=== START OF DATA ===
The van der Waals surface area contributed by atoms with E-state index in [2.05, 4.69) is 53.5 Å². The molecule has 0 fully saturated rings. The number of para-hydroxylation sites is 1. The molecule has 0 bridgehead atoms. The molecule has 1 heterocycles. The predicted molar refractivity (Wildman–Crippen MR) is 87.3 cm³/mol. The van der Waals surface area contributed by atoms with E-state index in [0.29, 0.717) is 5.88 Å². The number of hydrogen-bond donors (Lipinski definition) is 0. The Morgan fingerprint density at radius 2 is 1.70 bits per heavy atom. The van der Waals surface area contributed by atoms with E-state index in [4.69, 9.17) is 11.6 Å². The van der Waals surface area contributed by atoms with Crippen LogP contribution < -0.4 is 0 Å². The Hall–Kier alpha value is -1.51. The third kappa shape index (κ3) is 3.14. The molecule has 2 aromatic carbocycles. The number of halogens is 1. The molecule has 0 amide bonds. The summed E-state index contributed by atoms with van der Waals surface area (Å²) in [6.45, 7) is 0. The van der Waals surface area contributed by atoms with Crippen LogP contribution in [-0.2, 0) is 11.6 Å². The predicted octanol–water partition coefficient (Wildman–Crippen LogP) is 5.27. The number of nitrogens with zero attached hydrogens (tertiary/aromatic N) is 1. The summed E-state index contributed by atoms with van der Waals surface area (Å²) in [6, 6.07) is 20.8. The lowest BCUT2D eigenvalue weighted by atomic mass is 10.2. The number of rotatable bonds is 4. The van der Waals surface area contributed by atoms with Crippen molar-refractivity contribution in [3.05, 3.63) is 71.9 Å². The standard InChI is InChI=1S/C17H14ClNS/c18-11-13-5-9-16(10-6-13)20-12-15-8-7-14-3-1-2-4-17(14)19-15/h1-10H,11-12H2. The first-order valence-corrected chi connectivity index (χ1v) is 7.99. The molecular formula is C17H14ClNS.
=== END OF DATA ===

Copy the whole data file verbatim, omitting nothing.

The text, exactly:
The van der Waals surface area contributed by atoms with E-state index in [2.05, 4.69) is 53.5 Å². The molecule has 0 fully saturated rings. The number of para-hydroxylation sites is 1. The molecule has 0 bridgehead atoms. The molecule has 1 heterocycles. The predicted molar refractivity (Wildman–Crippen MR) is 87.3 cm³/mol. The van der Waals surface area contributed by atoms with E-state index in [0.29, 0.717) is 5.88 Å². The number of hydrogen-bond donors (Lipinski definition) is 0. The Morgan fingerprint density at radius 2 is 1.70 bits per heavy atom. The van der Waals surface area contributed by atoms with E-state index in [4.69, 9.17) is 11.6 Å². The van der Waals surface area contributed by atoms with Crippen LogP contribution < -0.4 is 0 Å². The Hall–Kier alpha value is -1.51. The third kappa shape index (κ3) is 3.14. The molecule has 2 aromatic carbocycles. The number of halogens is 1. The molecule has 0 amide bonds. The summed E-state index contributed by atoms with van der Waals surface area (Å²) in [6.45, 7) is 0. The van der Waals surface area contributed by atoms with Crippen LogP contribution in [-0.2, 0) is 11.6 Å². The predicted octanol–water partition coefficient (Wildman–Crippen LogP) is 5.27. The number of nitrogens with zero attached hydrogens (tertiary/aromatic N) is 1. The summed E-state index contributed by atoms with van der Waals surface area (Å²) in [6, 6.07) is 20.8. The lowest BCUT2D eigenvalue weighted by atomic mass is 10.2. The number of rotatable bonds is 4. The van der Waals surface area contributed by atoms with Crippen molar-refractivity contribution in [3.05, 3.63) is 71.9 Å². The standard InChI is InChI=1S/C17H14ClNS/c18-11-13-5-9-16(10-6-13)20-12-15-8-7-14-3-1-2-4-17(14)19-15/h1-10H,11-12H2. The first-order valence-corrected chi connectivity index (χ1v) is 7.99. The molecular formula is C17H14ClNS.